With total stations, asset monitoring is much more common and better known than monitoring with spatial sensors for several reasons. Total stations are an amazing choice in most of the situations provided that their ability to monitor up to hundreds of points from a single setup in real-time and high accuracy. But GNSS monitoring is useful for several challenging monitoring projects which require the special capabilities of GNSS receivers, in time by themselves and sometimes in combination with total stations. The GNSS capabilities can be divided into two categories which are long term and real-time.
Often with total stations, Real-time monitoring is performed when a large number of points are required for measuring but GNSS is much better in specific situations. Like for instance, in cases where just a few points are required to be monitored like on a dam, GNSS receivers can be the better option as they work in all weather conditions and they do not need long lines of sight to ground-based control and they continuously keep updating 3D position without the need of reference to other earthbound points. As a real-life example, let’s take the example of designed pipeline monitoring systems. This system passes through a deep valley and river with structures supporting which are set unavoidably in permafrost. Just a few points are required to be monitored, in near real-time for detecting any long-term instability or rapid thawing. Reliable long sightlines were not available as most of the surrounding area was also permafrost. When 3D positing capacity in extreme weather is lost, it can be a real problem as snow loads and heavy rains are a precipitating form for land movement. Another specialty of GNSS is Real-time monitoring at high speed like for example tracking the sway of a bridge at mid-span.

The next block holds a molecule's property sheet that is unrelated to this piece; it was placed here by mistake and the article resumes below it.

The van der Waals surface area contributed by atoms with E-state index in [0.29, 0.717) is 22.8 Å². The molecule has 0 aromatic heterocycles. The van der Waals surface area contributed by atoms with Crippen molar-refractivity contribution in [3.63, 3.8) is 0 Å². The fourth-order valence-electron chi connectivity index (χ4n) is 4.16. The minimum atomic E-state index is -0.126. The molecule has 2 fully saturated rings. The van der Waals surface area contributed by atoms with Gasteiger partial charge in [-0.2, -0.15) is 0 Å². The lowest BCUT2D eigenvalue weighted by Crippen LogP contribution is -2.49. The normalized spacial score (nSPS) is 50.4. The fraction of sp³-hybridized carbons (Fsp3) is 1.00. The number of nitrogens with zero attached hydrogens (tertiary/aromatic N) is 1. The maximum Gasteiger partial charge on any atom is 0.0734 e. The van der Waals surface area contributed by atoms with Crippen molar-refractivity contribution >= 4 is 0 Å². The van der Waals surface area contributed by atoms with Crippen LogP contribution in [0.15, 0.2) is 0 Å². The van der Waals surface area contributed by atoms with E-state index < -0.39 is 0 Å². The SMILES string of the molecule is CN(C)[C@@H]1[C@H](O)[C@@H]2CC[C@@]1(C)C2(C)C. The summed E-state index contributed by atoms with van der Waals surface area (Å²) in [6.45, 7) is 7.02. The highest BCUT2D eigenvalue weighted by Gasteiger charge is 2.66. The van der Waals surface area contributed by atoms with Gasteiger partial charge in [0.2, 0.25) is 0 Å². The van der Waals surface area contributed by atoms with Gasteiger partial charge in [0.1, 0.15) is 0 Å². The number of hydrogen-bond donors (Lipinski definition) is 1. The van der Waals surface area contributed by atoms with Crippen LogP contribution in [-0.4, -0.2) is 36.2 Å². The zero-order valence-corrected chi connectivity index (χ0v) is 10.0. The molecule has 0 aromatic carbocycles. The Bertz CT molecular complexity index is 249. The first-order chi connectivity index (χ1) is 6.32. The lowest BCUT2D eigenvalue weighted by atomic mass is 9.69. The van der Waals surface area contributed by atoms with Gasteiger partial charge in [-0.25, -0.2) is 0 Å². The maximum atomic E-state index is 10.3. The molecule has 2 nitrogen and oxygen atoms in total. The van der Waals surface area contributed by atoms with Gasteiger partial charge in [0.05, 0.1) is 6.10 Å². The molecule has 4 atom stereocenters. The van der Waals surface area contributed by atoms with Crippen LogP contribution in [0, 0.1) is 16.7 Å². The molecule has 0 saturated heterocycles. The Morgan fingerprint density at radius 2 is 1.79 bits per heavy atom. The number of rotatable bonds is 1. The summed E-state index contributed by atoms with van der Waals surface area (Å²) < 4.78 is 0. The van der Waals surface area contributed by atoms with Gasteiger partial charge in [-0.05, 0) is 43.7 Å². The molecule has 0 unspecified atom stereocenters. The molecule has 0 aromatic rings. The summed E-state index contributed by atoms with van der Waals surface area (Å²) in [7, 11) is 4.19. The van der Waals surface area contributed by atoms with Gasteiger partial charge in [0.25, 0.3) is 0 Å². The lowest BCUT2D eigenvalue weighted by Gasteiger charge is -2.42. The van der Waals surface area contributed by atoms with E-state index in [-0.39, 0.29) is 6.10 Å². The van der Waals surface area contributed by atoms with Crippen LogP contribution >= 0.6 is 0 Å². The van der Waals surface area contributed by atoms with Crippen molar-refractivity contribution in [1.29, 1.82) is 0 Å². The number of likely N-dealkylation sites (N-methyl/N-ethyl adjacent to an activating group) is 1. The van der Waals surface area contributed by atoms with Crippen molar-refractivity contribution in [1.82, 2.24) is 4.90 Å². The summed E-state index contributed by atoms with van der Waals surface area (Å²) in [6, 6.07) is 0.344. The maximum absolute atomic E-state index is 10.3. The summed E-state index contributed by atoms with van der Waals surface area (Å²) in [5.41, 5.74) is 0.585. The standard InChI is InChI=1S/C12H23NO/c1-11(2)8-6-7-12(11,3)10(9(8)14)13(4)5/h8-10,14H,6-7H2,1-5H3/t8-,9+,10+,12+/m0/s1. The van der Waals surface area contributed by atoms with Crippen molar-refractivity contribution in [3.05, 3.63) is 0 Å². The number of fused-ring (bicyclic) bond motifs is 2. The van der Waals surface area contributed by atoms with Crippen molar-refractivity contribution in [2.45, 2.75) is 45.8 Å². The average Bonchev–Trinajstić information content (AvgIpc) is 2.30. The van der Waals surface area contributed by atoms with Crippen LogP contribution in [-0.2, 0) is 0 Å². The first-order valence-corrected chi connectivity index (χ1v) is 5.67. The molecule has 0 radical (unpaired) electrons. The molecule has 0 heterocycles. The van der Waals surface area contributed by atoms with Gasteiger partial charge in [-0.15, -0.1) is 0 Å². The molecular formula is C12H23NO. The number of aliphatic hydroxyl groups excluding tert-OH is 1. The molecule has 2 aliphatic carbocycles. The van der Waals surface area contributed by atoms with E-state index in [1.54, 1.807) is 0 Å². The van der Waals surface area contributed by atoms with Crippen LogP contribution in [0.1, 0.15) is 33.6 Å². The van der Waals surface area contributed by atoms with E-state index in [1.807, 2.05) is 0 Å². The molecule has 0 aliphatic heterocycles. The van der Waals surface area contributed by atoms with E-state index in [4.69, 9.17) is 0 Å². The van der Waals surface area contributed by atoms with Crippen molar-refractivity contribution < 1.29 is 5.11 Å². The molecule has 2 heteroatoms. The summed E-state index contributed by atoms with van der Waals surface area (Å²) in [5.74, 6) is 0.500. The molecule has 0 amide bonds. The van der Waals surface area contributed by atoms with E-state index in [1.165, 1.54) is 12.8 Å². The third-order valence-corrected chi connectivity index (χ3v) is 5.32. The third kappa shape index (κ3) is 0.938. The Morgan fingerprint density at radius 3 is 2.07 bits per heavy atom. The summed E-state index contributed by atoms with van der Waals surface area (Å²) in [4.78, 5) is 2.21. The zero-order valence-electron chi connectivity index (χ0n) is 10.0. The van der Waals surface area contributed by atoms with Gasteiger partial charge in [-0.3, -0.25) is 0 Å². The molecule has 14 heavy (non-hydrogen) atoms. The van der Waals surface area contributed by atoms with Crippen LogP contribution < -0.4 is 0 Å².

Long-term monitoring is also well suited for GNSS. Monitoring with receivers may be at least as common as total station monitoring for assets like dams, bridges, landslide areas, and open-pit mines in cases where rapid catastrophic failure is not expected, but knowledge of relatively small movement over a month can be valuable. A great example is the offshore drilling platforms which rarely fail quickly but monitoring the movement which is compared to the seabed can be incredibly useful for safety and operation. Without stable back sights available off-platform, total stations can fail and may not have much use. As real-time feedback on position is not so critical on projects like this, usually adequate information can be offered with very few receivers acting as rovers without the support of an RTK network.
Another interesting use of GNSS receivers for monitoring networks is when co-located with total stations as a positional check. Like for instance, in case of a landslide monitoring situation where a total station may need to be placed in a location that is itself unstable, a prism-mounted receiver can be placed nearby and included in the monitoring routine of the total station. This offers an excellent check on the absolute position of the occupied point and the overall network. This is because they are very accurate clocks when added to being good spatial sensors, sometimes GNSS receivers are used for providing timing for sensors like accelerometers.
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